From where they sit, they get a perfectly framed view right up the large skylights in the House of Representatives and Senate chambers.
Hansard reporters are either inside the very beating heart of democracy, or located in a wood-and-leather colosseum arena, depending on your view of Australia’s Parliament House. Either way, they’re assigned a very important job – transcribing every word that’s uttered.
Or, as the mission goes, “provide an accurate, substantially verbatim account of the proceedings of the parliament and its committees which, while usually correcting obvious mistakes, neither adds to nor detracts from the meaning of the speech or the illustration of the argument”.
Ashley Oakes and Alex Popple are among a team of 45 Hansard reporters at Parliament House, and while it’s not always as dramatic as news clips from question time might suggest, they describe it as a very rewarding job on the whole.
“There are times when it’s just a job and there are times when it is truly stimulating and the building is buzzing – there’s a leadership challenge underway and everyone is wondering what’s going to happen – you can really feel the excitement,” Ashley says.
“There are bits that are exciting to me that don’t make the news, like some of the committee inquiry topics are really interesting,” Alex adds.
“Little topics like how we’re going with the space industry. The practical part of doing the work, sitting down at your desk, picking up recordings and transcribing it – that’s the same every day – but the content is different. We could learn about 20 different topics in a day.”
Alex was coaxed into it by a friend at university who barged into the study room one day and announced how she’d just “got the best job” and Alex should join her. This was in 2013, when she was studying archaeology and classics.
Ashley joined when he was 34 and “needed a job”. It also appealed to his background in English literature and history, and “I had a friend there”.
Nearly 20 years later, he’s in charge of recruiting and says those with a literary interest hold the best skillset. “It’s a job for wordsmiths,” he said.
Decades ago, at least one Hansard reporter was required to be in the room at all times, taking written notes in the near-ancient art of shorthand. They would then dictate these to the typist, who would create a ‘term’, or a transcribed segment of five to 10 minutes of audio.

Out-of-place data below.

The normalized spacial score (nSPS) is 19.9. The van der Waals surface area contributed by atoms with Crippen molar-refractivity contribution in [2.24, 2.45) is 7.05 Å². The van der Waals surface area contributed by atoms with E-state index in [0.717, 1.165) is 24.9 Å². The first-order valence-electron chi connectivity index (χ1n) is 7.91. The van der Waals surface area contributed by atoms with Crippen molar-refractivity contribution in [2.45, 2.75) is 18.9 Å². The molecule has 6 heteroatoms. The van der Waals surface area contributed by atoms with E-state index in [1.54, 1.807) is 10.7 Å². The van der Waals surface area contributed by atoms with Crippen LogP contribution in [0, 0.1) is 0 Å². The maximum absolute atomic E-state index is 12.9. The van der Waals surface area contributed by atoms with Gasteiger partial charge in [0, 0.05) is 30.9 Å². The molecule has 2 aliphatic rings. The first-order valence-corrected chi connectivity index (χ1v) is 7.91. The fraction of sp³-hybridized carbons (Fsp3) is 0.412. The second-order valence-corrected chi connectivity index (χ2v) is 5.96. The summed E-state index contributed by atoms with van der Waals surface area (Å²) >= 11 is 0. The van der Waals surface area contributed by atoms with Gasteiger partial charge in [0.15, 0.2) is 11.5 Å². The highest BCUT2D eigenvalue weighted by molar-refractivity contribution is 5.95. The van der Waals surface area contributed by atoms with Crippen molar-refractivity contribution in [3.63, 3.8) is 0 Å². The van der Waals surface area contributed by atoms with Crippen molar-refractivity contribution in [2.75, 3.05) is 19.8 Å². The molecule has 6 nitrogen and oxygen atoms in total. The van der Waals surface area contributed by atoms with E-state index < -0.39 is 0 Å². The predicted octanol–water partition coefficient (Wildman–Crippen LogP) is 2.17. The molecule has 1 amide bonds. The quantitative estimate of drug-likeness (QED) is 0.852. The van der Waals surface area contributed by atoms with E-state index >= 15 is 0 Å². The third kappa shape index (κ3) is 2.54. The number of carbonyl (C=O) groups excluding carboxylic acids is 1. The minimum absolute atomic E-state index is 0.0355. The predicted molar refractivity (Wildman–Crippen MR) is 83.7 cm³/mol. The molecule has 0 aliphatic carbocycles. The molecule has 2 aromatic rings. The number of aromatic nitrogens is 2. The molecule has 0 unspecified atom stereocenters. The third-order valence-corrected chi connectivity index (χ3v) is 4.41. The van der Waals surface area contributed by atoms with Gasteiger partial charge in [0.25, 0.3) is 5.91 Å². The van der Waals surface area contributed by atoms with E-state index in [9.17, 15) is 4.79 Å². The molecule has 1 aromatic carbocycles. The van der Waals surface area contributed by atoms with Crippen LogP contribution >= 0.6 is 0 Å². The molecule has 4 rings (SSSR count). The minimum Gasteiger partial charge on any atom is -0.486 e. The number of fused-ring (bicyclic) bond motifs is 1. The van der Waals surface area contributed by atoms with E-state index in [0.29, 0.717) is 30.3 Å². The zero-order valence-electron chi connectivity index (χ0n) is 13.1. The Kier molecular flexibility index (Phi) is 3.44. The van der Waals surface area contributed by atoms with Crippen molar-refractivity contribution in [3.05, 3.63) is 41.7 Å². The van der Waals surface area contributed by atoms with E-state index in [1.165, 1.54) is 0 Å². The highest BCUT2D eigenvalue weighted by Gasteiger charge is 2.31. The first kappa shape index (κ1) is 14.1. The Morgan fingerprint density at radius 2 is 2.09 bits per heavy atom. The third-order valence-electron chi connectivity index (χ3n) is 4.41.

“These days, everything’s being recorded digitally, so the Hansard editor isn’t needed in the chamber to record what’s going on as well,” Ashley says.
“Broadcasting makes the tapes and we can listen back and transcribe from those recordings.”
However, because nobody can type as fast as a person can speak without causing major workplace health and safety issues, the work is assisted by more technology in the form of voice recognition and automated speech-to-text software.
“The proceedings of the chambers and many of the committees are also live captioned, and we have access to that text as a first draft,” Ashley says.
“It’s often useful, sometimes not.”
Parliament can have up to 70 committee inquiries going at any one time, ranging in topics from food security and sexual consent laws to the governance of Norfolk Island and Australia’s road network. Hansard reporters have to have some idea of what the politicians are on about.
“Comprehension is critical,” Ashley says.
“The ability to quickly make sense of what an expert on some subject is saying, while on their phone from Perth, with bad sound. You’ve got to turn that into a readable useful script, while being faithful to what they’re saying.”
From the time proceedings wrap up, Hansard reporters have a day to get the transcript up on the Parliament House website, which Ashley says is dramatically down on the six weeks their predecessors had.
“So if you made a speech in the chamber, a couple of hours later, you’d be able to access that speech on our site,” he said.
Both Alex and Ashley agree it’s a job for someone with an eye for detail and who “likes finding little mistakes and fixing them”.
“It is very rewarding though,” Ashley says.
Original Article published by James Coleman on Riotact.